In the film, any psych ward patient who does not completely conform to Nurse Ratched’s routine is considered a troublemaker by her and her orderlies. The film’s sadistic matron of mayhem, too, views non-conformist behavior and thinking as manifestations of a dangerous mental illness.
Countering such deviants — and preserving the desert that is peace on the ward — is, by the good nurse’s lights, a therapeutic necessity. While on duty, she conducts group therapy sessions designed to achieve the results she desires. And in the ward’s stilted democracy, Nurse Ratched has the final say on any “vote.”
The jailbird McMurphy, Cuckoo’s congenital troublemaker, has wangled himself a stay in the ward, expecting that he will have an easier time in a hospital rather than in the hoosegow. Inevitably, McMurphy disrupts the ward’s routine, challenging Nurse Ratched’s authority. As it turns out, he is the sanest, most vital, and truly free human being, including Nurse Ratched, on the ward. McMurphy is more human — and humane — than the hidebound nurse. And in his chaotic way, he helps the other patients, stupefied by their daily meds, begin to recover their humanity. In Nurse Ratched’s book, that makes him doubly dangerous.
Nurse Ratched finally employs drastic means to deal with McMurphy. He must be mentally destroyed by shock therapy, and, ultimately, a lobotomy to be saved, and to preserve totalitarian tranquility on the ward.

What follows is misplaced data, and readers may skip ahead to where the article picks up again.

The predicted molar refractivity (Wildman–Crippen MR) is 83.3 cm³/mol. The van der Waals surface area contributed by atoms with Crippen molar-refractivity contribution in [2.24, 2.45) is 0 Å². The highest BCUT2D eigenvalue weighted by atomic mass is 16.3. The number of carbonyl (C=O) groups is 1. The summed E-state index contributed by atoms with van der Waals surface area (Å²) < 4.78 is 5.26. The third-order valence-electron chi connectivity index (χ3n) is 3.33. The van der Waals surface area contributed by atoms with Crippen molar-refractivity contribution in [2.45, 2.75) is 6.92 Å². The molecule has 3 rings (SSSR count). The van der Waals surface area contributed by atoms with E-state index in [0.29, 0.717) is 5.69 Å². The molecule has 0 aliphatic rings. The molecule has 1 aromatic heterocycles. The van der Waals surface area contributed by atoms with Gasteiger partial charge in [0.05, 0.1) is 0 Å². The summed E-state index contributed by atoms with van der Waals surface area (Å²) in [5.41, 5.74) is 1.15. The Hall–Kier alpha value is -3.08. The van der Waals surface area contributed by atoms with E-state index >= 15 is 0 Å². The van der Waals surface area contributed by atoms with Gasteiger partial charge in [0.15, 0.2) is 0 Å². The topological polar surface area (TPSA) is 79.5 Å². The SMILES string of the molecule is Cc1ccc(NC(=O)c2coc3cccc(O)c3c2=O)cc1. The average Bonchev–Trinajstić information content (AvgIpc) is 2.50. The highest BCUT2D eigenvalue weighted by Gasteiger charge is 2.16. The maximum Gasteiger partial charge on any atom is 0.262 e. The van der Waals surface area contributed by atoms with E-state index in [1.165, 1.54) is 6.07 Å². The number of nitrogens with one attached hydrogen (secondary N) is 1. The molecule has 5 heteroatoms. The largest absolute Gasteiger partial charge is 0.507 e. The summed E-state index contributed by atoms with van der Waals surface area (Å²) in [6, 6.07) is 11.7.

The parallels to our present situation are clear enough.
We deplorables — the “patients” on the national “ward” — must not allow ourselves to be “gaslighted.” The MSM’s constant torrent of misinformation and propaganda is readily absorbed by millions of outwardly reasonable people. Lots of them have internalized the “anti-racist” narrative, and have, for example, duly acknowledged the supposed martyrdom of George Floyd. That’s to say nothing of our “conservative” representatives in Washington.
To have a chance of salvaging anything from our national train wreck, we cannot permit ourselves to become zombie-like drones, digesting our daily dose of “meds” in the form of MSM propaganda, then repeating banal woke platitudes on cue.
We need to keep our wits about us, think critically, and, like Cuckoo’s McMurphy, marshal the courage to talk back to Nurse Ratched and her orderlies.
It is the woke who are the crazy ones — in fact, posing the confrontation we face today as one of sanity vs. insanity has more explanatory utility than shopworn talk of opposing “Red” and “Blue” states. It is our job to find the faith and the fortitude to defend sanity, at risk of being treated as a dangerous McMurphy, a disturber of the ward’s peace.
“We who believe in patriotism once thought patriotism to be reasonable, and thought little more about it,” G.K. Chesterton once wrote. “Now we know it to be unreasonable, and know it to be right.” Indeed, as Chesterton noted, “swords will be drawn to prove that leaves are green in summer.”
Let us draw our swords. We have nothing to lose but our woke-manufactured straitjackets.
Wayne Allensworth is a Corresponding Editor of Chronicles magazine. He is the author of The Russian Question: Nationalism, Modernization, and Post-Communist Russia, and a novel, Field of Blood.